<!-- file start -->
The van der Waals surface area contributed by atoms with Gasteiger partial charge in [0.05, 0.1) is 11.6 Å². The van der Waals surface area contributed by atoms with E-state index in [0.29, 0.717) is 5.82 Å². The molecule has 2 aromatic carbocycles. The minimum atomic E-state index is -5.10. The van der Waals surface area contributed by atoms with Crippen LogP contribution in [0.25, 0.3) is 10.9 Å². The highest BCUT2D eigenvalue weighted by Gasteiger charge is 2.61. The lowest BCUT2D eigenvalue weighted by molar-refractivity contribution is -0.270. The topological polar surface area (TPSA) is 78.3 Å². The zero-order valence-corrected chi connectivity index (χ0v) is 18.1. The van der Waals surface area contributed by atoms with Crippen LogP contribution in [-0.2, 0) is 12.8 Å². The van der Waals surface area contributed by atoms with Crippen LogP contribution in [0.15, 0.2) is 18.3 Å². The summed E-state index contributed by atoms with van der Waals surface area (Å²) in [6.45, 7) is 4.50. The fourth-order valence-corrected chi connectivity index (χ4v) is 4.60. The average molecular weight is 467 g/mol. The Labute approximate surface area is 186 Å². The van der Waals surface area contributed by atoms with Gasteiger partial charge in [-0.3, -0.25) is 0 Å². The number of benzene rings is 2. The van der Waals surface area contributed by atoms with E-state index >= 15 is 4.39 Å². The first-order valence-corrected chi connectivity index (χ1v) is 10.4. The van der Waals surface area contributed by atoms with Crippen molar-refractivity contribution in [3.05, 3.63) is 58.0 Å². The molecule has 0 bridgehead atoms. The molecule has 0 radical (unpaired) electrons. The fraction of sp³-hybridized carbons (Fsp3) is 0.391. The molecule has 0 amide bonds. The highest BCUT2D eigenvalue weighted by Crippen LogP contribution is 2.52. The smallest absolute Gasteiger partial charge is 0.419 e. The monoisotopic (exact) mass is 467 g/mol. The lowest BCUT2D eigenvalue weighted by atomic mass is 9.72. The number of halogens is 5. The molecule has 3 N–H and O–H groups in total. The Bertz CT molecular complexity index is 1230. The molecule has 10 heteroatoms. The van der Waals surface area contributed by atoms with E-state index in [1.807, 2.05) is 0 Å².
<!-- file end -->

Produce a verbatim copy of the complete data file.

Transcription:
The van der Waals surface area contributed by atoms with Gasteiger partial charge in [0.05, 0.1) is 11.6 Å². The van der Waals surface area contributed by atoms with E-state index in [0.29, 0.717) is 5.82 Å². The molecule has 2 aromatic carbocycles. The minimum atomic E-state index is -5.10. The van der Waals surface area contributed by atoms with Crippen LogP contribution in [0.25, 0.3) is 10.9 Å². The highest BCUT2D eigenvalue weighted by Gasteiger charge is 2.61. The lowest BCUT2D eigenvalue weighted by molar-refractivity contribution is -0.270. The topological polar surface area (TPSA) is 78.3 Å². The zero-order valence-corrected chi connectivity index (χ0v) is 18.1. The van der Waals surface area contributed by atoms with Crippen LogP contribution in [-0.2, 0) is 12.8 Å². The van der Waals surface area contributed by atoms with Crippen LogP contribution in [0.15, 0.2) is 18.3 Å². The summed E-state index contributed by atoms with van der Waals surface area (Å²) in [6.45, 7) is 4.50. The fourth-order valence-corrected chi connectivity index (χ4v) is 4.60. The average molecular weight is 467 g/mol. The Labute approximate surface area is 186 Å². The van der Waals surface area contributed by atoms with Gasteiger partial charge in [-0.3, -0.25) is 0 Å². The number of benzene rings is 2. The van der Waals surface area contributed by atoms with E-state index >= 15 is 4.39 Å². The first-order valence-corrected chi connectivity index (χ1v) is 10.4. The van der Waals surface area contributed by atoms with Crippen molar-refractivity contribution in [3.05, 3.63) is 58.0 Å². The molecule has 0 bridgehead atoms. The molecule has 0 radical (unpaired) electrons. The fraction of sp³-hybridized carbons (Fsp3) is 0.391. The molecule has 0 amide bonds. The highest BCUT2D eigenvalue weighted by Crippen LogP contribution is 2.52. The smallest absolute Gasteiger partial charge is 0.419 e. The monoisotopic (exact) mass is 467 g/mol. The lowest BCUT2D eigenvalue weighted by atomic mass is 9.72. The number of halogens is 5. The molecule has 3 N–H and O–H groups in total. The Bertz CT molecular complexity index is 1230. The molecule has 10 heteroatoms. The van der Waals surface area contributed by atoms with E-state index in [1.807, 2.05) is 0 Å².